and it passes you the character corresponding to that key.

(int c) {} is almost certain to change, but right now it matches
to key press events, and passes the platform-specific keycode. I'm
planning to put symbolic constants in with the same name across
platform to make that easier to use, but the values themselves are
likely to be platform-specific.



When we get a key event here, the image is redrawn with a new
color. win.image = image tells it you want the image redrawn with
the new image. It's a blunt instrument, but a simple and fairly
effective one.



The advantage of this approach is you can just have fun with
those pixels and handle keys, all right there inside main() - no
need to do subclasses just for a simple program. At the same time,
you can move those event handlers around easily enough, or even
change them at runtime, simply by using named delegates and assignment.

I plan to add more event possibilities so you can actually
make this do some good work for you. Ultimately, they'll also
be an (XEvent) {} and (HWND, LPARAM, WPARAM) event for when what
I provide isn't good enough, so you can always build more off it.
It's meant to be simple, but not horribly limiting.


======


Since last time I posted, I've reorganized the code inside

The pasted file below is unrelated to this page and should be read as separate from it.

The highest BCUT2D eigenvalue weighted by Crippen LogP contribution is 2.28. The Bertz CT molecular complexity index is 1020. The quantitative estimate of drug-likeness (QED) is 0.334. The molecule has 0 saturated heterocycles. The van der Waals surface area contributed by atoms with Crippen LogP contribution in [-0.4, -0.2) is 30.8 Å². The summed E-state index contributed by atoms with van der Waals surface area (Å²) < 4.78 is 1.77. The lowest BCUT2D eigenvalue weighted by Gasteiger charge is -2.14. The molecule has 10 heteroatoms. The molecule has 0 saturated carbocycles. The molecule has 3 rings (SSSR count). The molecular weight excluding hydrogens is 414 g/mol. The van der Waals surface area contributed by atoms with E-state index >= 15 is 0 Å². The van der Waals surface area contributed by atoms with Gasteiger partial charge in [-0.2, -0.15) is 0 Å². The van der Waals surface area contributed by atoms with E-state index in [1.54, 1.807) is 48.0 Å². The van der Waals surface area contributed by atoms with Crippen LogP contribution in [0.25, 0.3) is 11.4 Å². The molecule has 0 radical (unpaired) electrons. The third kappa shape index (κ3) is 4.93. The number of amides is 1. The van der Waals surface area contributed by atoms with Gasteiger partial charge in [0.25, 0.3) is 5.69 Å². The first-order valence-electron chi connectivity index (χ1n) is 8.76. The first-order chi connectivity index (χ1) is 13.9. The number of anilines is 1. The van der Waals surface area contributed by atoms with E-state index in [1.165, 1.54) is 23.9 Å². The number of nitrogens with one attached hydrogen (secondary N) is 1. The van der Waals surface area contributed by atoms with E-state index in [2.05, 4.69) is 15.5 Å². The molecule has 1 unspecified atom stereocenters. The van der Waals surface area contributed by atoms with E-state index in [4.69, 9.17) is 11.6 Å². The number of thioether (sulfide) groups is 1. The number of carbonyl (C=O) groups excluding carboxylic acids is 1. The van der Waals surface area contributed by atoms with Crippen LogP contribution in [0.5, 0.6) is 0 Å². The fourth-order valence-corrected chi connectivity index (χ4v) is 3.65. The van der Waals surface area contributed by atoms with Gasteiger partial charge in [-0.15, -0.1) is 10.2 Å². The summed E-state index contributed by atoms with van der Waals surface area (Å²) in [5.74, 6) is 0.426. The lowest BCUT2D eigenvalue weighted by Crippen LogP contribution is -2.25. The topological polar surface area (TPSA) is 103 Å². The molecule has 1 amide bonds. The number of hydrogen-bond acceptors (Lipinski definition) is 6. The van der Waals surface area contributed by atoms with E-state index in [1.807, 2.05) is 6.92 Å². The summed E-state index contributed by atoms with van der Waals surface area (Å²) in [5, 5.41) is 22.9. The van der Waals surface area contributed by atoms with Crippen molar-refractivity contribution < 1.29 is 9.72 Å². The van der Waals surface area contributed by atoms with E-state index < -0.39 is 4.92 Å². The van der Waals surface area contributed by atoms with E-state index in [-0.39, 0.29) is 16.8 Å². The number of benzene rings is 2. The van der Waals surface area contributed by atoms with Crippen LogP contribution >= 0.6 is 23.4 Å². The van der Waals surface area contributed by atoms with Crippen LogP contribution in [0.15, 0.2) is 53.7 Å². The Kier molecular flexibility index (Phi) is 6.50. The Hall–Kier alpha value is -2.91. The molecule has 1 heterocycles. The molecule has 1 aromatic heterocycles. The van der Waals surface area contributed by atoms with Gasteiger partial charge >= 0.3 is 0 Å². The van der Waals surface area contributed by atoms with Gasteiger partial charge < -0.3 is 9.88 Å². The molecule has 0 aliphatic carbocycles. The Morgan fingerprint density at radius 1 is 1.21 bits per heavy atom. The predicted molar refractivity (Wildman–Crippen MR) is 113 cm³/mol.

simpledisplay.d quite a bit. Instead of version Windows vs version
linux, it's now Windows and X11, reflecting the fact that X is
available on many operating systems. (Including Windows, actually,
but meh).

The Color struct is now rgba, but it doesn't use a. I like the
suggestion to template on different color spaces, but haven't gotten
around to that yet.

Next, Image and SimpleWindow are done pretty differently than before.
Now, the platform specific parts are put into a separate mixin
template: NativeImageImplementation!() and NativeSimpleWindowImpl...().
The public methods forward to those.

The reason for this is three fold:

a) It makes the public code a lot easier on the eyes. It was getting
into spaghetti version territory for a bit there... now it's nice
and clean.

b) The implementations can now be moved to their own modules. I haven't
simply because a single file is easier to distribute and play with,
but the final thing probably should split it up, and now it can.

c) It should be more obvious when something isn't implemented for an
operating system, while keeping the public ddoc all in one place.
versions


Before, Image was simply a byte array in a single format, meaning
to get to the native OS format for blitting, it had to be copied. Now,
the actual format is hidden inside impl. I'll add operator overloads
or structs (I really like Nick's idea of a fast vs cropped access
point) to hide it.

In the mean time though, the putPixel function forwards to the OS
implementation, which writes right to the image format expected there.

It's still not ultimately efficient, but it's better than copying
it twice every time we make a change.

I still like the idea of a set binary format being available so